The futures market is yet another barometer used to predict the direction financial markets will move. Unlike the stock market, futures markets never close. Futures contracts trade based on the values of the stock market benchmark indexes they represent. S&P 500 futures trade based on the value of the Standard & Poor’s 500, just as Dow futures trade based on the value of the Dow Jones Industrial Average. Since the securities in each of the benchmark indexes represent a specific market segment, knowing the direction of pricing on futures contracts for those indexes can be used to project the direction of prices on the actual securities and the markets in which they trade. If S&P futures are trending downward all morning, it is likely that stock prices on U.S. exchanges will move lower when trading opens for the day. Once again, the opposite is also true, with rising futures prices suggesting a higher open.
Serious market watchers wake up early, pull the data and use these various indicators singly and in combination to discern the direction of the opening moves in the U.S. market. Less ambitious investors just tune in to the morning financial news broadcasts and let the talking heads provide an update on expectations for the day. Either way, it is possible to get to a fairly solid reading on what to expect when U.S. trading starts for the day.
Why Investors Care
Market direction presents opportunity. At the broad level, if markets are set to rise, individual stock prices are likely to do so as well. Short-term traders can make buy/sell decisions based on the information. For instance, if markets are set to rise and then a technology company releases good news before the opening bell, that company’s stock is likely to rise at the open. For investors who hold the stock, this could be a signal to sell existing holdings and lock in profits. For investors who don’t own the stock, it could be a signal to buy early and sell into a rising market.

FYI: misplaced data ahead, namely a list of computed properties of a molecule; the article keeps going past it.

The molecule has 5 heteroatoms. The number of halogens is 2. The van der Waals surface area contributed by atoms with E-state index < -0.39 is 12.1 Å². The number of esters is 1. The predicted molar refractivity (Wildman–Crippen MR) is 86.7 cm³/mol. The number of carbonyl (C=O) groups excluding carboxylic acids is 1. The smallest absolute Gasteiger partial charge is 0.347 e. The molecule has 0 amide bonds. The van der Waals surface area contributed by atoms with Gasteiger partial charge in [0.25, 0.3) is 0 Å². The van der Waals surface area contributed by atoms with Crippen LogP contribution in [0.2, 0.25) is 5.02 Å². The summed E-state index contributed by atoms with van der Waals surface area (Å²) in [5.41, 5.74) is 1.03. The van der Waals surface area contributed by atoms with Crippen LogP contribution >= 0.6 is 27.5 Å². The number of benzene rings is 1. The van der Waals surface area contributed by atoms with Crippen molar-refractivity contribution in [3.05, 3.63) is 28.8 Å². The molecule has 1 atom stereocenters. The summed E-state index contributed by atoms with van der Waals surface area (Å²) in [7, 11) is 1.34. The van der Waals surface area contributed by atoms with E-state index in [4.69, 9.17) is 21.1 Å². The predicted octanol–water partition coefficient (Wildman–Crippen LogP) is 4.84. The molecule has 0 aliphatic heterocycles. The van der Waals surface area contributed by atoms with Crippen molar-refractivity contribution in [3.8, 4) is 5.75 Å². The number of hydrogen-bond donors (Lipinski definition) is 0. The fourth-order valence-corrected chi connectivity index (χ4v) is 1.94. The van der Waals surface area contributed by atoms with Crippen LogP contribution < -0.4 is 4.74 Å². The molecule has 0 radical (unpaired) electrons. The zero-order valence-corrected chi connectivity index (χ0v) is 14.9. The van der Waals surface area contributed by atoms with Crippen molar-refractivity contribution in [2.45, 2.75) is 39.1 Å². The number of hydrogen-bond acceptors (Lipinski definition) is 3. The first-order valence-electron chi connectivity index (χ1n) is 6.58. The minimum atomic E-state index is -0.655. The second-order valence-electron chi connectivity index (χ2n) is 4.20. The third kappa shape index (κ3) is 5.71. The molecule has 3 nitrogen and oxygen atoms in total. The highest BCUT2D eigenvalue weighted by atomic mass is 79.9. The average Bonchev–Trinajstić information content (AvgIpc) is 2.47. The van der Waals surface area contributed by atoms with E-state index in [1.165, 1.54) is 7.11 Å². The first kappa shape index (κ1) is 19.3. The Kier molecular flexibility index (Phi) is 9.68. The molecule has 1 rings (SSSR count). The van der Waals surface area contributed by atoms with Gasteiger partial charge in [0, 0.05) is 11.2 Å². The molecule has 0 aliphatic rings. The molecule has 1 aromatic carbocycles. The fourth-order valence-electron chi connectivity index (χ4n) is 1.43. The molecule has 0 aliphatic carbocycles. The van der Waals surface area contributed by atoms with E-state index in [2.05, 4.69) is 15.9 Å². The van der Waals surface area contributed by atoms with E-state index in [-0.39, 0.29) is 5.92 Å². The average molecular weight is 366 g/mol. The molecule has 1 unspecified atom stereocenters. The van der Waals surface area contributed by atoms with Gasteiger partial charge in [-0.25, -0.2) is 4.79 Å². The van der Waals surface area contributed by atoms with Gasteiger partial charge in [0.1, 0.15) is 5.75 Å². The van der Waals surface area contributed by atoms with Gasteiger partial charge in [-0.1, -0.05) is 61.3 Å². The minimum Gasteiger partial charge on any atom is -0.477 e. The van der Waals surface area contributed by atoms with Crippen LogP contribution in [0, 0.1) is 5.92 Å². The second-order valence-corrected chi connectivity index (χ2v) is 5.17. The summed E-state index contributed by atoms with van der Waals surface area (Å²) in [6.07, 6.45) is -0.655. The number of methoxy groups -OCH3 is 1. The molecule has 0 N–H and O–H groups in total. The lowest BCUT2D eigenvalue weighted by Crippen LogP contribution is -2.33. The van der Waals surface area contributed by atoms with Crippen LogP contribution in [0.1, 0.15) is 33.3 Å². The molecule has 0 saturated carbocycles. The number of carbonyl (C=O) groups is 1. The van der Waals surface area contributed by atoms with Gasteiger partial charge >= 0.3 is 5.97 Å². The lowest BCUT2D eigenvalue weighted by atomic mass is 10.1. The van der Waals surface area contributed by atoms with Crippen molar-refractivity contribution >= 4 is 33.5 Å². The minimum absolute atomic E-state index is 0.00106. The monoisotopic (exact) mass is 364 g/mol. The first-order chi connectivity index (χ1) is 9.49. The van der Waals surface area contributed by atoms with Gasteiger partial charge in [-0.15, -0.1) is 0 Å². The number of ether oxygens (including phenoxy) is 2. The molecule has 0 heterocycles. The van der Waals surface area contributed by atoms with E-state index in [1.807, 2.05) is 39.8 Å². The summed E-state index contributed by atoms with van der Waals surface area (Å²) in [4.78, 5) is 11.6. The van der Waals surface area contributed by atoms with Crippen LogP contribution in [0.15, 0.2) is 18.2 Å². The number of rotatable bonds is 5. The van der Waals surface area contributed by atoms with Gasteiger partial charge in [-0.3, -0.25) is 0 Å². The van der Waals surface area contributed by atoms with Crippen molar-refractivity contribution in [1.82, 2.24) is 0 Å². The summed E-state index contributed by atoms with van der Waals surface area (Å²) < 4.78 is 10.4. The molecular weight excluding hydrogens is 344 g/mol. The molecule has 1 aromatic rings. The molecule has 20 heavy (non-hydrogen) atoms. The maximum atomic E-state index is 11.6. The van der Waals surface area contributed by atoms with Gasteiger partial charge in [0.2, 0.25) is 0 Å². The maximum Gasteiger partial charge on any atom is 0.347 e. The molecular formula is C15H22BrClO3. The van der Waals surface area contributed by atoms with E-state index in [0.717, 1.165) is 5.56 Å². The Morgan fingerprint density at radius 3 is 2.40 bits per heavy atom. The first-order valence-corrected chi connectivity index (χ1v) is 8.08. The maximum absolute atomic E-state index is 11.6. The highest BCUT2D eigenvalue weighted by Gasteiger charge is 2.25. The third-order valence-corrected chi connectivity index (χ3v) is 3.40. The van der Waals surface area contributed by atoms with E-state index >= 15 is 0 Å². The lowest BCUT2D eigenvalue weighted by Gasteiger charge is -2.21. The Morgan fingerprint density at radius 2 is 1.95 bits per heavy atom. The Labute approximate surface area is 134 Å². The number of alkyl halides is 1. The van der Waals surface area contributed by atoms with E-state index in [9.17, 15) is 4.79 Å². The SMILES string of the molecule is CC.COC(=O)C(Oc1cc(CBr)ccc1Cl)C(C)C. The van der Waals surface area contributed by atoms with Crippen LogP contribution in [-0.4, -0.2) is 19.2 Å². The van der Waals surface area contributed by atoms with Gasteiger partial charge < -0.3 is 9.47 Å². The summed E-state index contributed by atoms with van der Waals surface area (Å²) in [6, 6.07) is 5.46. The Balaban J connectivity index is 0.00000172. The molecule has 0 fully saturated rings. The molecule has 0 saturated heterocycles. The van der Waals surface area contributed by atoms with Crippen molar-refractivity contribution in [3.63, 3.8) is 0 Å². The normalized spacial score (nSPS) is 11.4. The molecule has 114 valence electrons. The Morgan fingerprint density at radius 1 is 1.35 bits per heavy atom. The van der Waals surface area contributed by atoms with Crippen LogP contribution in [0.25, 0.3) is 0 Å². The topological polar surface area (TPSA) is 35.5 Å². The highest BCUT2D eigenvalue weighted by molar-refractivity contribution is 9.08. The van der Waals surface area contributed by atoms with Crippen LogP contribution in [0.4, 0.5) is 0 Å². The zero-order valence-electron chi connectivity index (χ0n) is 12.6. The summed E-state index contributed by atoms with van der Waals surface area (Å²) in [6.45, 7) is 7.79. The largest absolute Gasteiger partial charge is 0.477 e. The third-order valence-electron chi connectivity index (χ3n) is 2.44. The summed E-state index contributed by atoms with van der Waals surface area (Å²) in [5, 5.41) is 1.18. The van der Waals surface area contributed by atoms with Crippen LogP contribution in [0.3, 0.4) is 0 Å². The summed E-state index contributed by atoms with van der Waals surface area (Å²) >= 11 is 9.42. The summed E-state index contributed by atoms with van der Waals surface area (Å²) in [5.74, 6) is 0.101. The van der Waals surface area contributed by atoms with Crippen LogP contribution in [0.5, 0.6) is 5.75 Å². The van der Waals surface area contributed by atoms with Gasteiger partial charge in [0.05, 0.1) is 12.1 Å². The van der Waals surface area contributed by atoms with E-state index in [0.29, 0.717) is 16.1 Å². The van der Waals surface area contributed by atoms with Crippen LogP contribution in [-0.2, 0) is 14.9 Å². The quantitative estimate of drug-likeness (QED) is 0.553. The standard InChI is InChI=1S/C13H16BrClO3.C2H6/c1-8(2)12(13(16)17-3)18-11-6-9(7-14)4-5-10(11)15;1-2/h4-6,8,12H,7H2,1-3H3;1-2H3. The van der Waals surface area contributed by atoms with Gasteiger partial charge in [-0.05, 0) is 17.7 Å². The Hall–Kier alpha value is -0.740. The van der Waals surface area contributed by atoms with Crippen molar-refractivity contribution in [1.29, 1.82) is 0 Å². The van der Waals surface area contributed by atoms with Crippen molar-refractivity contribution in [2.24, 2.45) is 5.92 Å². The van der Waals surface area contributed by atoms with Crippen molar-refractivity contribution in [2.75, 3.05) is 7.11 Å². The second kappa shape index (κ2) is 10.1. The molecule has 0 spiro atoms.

Keep in mind that if you only have a few dollars to invest, the exercise in tracking market direction may be meaningless. On the other hand, if you can buy 100,000 shares that rise 2 cents each, you could make a quick $2,000 ignoring transaction costs. Not bad for an hour’s work. If you can buy 500,000 shares that rise 10 cents, you could make a quick $50,000, and the numbers go up from here. For big institutional traders, there’s serious money to be made here. In an era of rapid-fire electronic trading, even price movement measures in a fraction of a cent can result in big gains for deep-pocketed traders who make the right call.
The Bottom Line
Accurately predicting the stock market’s opening moves can be a useful tool. If your projection is accurate, you have an opportunity to profit. Of course, the first step is to correctly gauge the market direction. That step alone isn’t enough to make money. You also need to select an investment and successfully gauge the resulting impact the market’s move will have on your investment in order to make money. You may not make the right guess on the market’s direction, and the market may move against you. Even if you get the direction right, you also need to be correct on your investment to generate a profit. Simply put, there are no guarantees that you will get the direction right or that your investment will pay off. As with all investment strategies, you should conduct a thorough analysis and understand your strategy and its implications before you place a bet on the direction of the open.